The emergence of audio compact discs in the 1980s had music-industry watchers predicting the immediate demise of the traditional gramophone record. Three decades later, however, Nicole McKenzie – manager of record shop Sounds of the Universe in London’s bohemian Soho district – insists that a long-reported resurgence in vinyl is growing stronger, and not just amongst deejays and niche-market audiophiles.


“Vinyl sales are the healthiest they’ve ever been,” McKenzie enthuses. “This is not my instinct telling me this. I’ve read the statistics! The amount of new music available exclusively on vinyl is huge. Interest only seems to be snowballing, so this can only mean the format is going from strength to strength.”


Starting out as a small stall located above a London nightclub in the early 1990s, today Sounds of the Universe (SotU) offers what is arguably the largest selection of soul, jazz, reggae, dub-step, house, disco, Brazilian, Latin, African and world music in the UK. It is also spiritual home to Soul Jazz Records and sister labels Universal Sound and World Audio Foundation, as well as to McKenzie herself.



Growing up in suburban Croydon, McKenzie’s love of music began as a teenager. “At about 13 I got into dance music,” she recalls. “I was listening to and taping a lot of pirate radio, but when it came to tracking down the tunes, I realised they were all on vinyl. Croydon had loads of record shops. It was all bit daunting, especially as a female, but I started to venture in, eventually winning over the guys with my love for the music.


“A friend of mine told me about Soul Jazz Records in Soho [at that time the shop had the same name as the record label]. It was completely different to the more dance-orientated shops I’d been going to at home. There was a vast array of music – all different styles of music sitting back-to-back. The staff were really friendly, too. I got talking to everyone, and after a few months I was asked if I wanted to work there on Saturdays. Ten years later, I’m the manager and still inspired every day.”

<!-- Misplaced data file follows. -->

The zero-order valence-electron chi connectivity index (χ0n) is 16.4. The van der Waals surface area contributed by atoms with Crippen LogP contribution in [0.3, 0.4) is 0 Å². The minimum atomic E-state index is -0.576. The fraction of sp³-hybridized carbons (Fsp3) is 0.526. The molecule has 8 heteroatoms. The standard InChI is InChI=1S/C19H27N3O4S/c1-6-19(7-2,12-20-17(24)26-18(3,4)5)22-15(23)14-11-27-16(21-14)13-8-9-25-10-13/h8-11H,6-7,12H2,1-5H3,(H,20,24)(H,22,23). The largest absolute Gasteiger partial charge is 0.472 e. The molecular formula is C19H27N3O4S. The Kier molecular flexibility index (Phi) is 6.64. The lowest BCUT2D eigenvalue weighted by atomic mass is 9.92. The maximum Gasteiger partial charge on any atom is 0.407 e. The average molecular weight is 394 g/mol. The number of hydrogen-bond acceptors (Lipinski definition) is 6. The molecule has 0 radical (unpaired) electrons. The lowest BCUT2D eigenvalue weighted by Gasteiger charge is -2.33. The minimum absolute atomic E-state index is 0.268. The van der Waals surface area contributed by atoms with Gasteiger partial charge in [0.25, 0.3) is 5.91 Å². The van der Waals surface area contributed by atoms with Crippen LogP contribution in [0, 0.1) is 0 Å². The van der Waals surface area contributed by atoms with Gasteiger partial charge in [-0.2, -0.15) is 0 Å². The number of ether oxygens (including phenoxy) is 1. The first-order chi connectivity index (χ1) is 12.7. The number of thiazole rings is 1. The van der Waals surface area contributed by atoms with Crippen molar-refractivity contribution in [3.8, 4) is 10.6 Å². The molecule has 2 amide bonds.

Asked what makes vinyl special to her, McKenzie cites its “tactile” quality, that it “comes with artwork that can often inspire”, and that a vinyl record is “hypnotic when it spins on the turntable”. And KEF speakers, which take pride of place in the Soho outlet, boost the listening experience still further. “They’re great speakers,” McKenzie says. “They enrich the sound in the shop and we’ve put them through the mill – testing them with heavy, heavy dub and lo-fi techno.”

McKenzie adds that variety has been an essential component in the success of SotU, which also stocks post-punk, electronic, hip-hop and other musical genres, as well as books and DVDs.


“We’re not purists at all,” McKenzie says. “We’ve all got our unique, personal tastes, but with so much amazing music around it’s sometimes quite hard to leave without a couple of new hip-hop 12”s to accompany a new techno record that you just bought. Working in the shop for the past 10 years has opened my ears to great soul, electronic, house, reggae and more.”


Though rare vinyl can change hands for high prices today, McKenzie says exclusivity and elitism are frowned upon. “The music always comes first,” she vows. “Obviously we come across rare records that are a little expensive, but we would happily champion a £5 Stevie Wonder seven-inch, or a £3 reggae re-issue just as much as a rare single that could be worth £500.”


And while the shop does attract hardcore collectors, there is no typical customer, though a common trait is enthusiasm, and SotU fosters a sense of community amongst its like-minded clientele.


“We have a lot of London-based customers that arrive on the dot for the latest releases,” McKenzie says, “but we also have customers that are not so regular because they come from out of town, and we have tourists that visit because they have heard of the store. We also sell via mail-order, so we’re global now.”


SotU also attracts top-flight deejays, musicians and A-list celebrities. “[Deejay] Gilles Peterson is a regular and a friend to us,” McKenzie says. “He’s been shopping at Sounds Of The Universe for years. The actor Martin Freeman [who plays Watson in the BBC television series Sherlock] has great taste in jazz music and is a regular in our basement. We have lots of TV presenters and radio hosts, too. Our most famous customer has to be Prince. That was definitely a highlight for me.”


Nicole McKenzie’s top five records currently on Sounds Of The Universe shelves:

Caramel by Tenderlonious
"Recent release from a promising artist."


Human by Brief Encounter

"An incredibly brilliant soul track from the late 1970s."


Moving Along by Batsumi

"A beautiful South African afro-jazz LP."


A Tribute To Sun Ra by Salah Ragab

"Previously un-released tracks from the Egyptian jazz maestro."


King Bromeliad / Montparnasse by Floating Points

"We’re huge fans of his records."